Eight Tips for a Successful NaNoWriMo
Note: NaNoWriMo stands for National Novel Writing Month, and the general goal is for participants to write 50,000 words or more in the span of the 30 days of November.
It’s that time of the year when Halloween passes by and intense novel-writing season settles in heavily and all at once. Chances are you’re reading this preparing for this season, and wow–you’ve decided you’re going to write a novel. That is huge and absolutely amazing! But it’s also not easy, not by any stretch. So a big deal calls for some big tips to ensure success. Success in making those word counts and goals, but also success in taking care of yourself mentally and emotionally between all of the moments you’ll spend typing away. Here are some tips I’ve collected from various sources, as well as from my own reservoir of limited knowledge in my journey of trying to write a fantasy novel. Take what works for you and disregard what doesn’t–every writer functions on their own caliber of organized chaos, after all.
Break Down Your Goals
Look at the big picture of your goal–however many words or pages or whatever–and then zero in on specific goals you can complete each day. These specific goals will allow you to actually get your work done, slowly and day by day, week by week. This also takes pressure off of your shoulders. You don’t have to keep looking up at the looming final word count waiting for you at the end of the month because you’ll be slowly writing your way toward it and will reach it before you know it.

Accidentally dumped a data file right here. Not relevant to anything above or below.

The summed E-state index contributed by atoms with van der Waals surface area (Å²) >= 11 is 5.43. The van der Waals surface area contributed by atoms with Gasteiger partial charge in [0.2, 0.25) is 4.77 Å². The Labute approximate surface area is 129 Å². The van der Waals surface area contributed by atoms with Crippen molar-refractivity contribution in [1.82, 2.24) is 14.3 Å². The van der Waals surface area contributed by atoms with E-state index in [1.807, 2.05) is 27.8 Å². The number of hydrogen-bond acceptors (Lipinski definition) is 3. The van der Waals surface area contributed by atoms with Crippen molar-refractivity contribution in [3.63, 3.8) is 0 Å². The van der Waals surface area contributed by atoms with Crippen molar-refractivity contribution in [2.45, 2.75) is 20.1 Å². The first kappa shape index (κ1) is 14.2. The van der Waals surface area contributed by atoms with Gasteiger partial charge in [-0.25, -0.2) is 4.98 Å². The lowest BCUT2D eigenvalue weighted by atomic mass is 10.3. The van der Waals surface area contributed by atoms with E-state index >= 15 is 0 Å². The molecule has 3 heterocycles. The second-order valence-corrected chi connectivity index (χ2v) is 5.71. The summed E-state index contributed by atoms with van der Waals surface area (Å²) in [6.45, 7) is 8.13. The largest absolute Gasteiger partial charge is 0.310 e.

Switch Up Your Environment
Your desk in your room or office, the dining room table, your bed, the corner table of that one local coffee shop… the list goes on of where you can write your novel and any number of other projects. You know where you can focus and actually write stuff you don’t end up trashing later, and you know where you can’t settle into the words or yourself at all. This is good–but sometimes changing it up is just what your writing needs. If and when you come across a scene that just doesn’t want to be written, frustratingly stale dialogue, or our old unwanted friend writer’s block, get up and find a new environment. Allow yourself a new view over the top of your laptop, new smells and sounds, and see how it might be just what you need to get back in your groove.
Set Aside Your Writing Time
It may seem a bit obvious to advise having a specific time to write every day, but studies and the word of many authors have shown that carving out a specific time that’s always the same time every day works well for good results. Writing sporadically on lunch breaks, right before bed, or right after waking up might be the only way you’re going to bring this novel into existence, and if that works for you, lean into it. But if it works better for your busy schedule to find a precious half hour or two hours to say, “This is my writing time and I will take advantage of it,” then seize the opportunity and write your heart out.
Remember That Life Happens
What do you do if something unexpected occurs to disrupt your writing schedule or flow? What if you don’t quite make your allotted word count for the day, or you don’t come anywhere near it? You acknowledge it, and then move on, telling yourself that tomorrow is another day for writing and that you’re doing great. Please remember to tell yourself that you’re doing great–because you are. Even if you hardly type a sentence and feel defeated, you are doing great simply because you’re committing to this and deciding that the world needs your novel. Life happens in the process of that writing!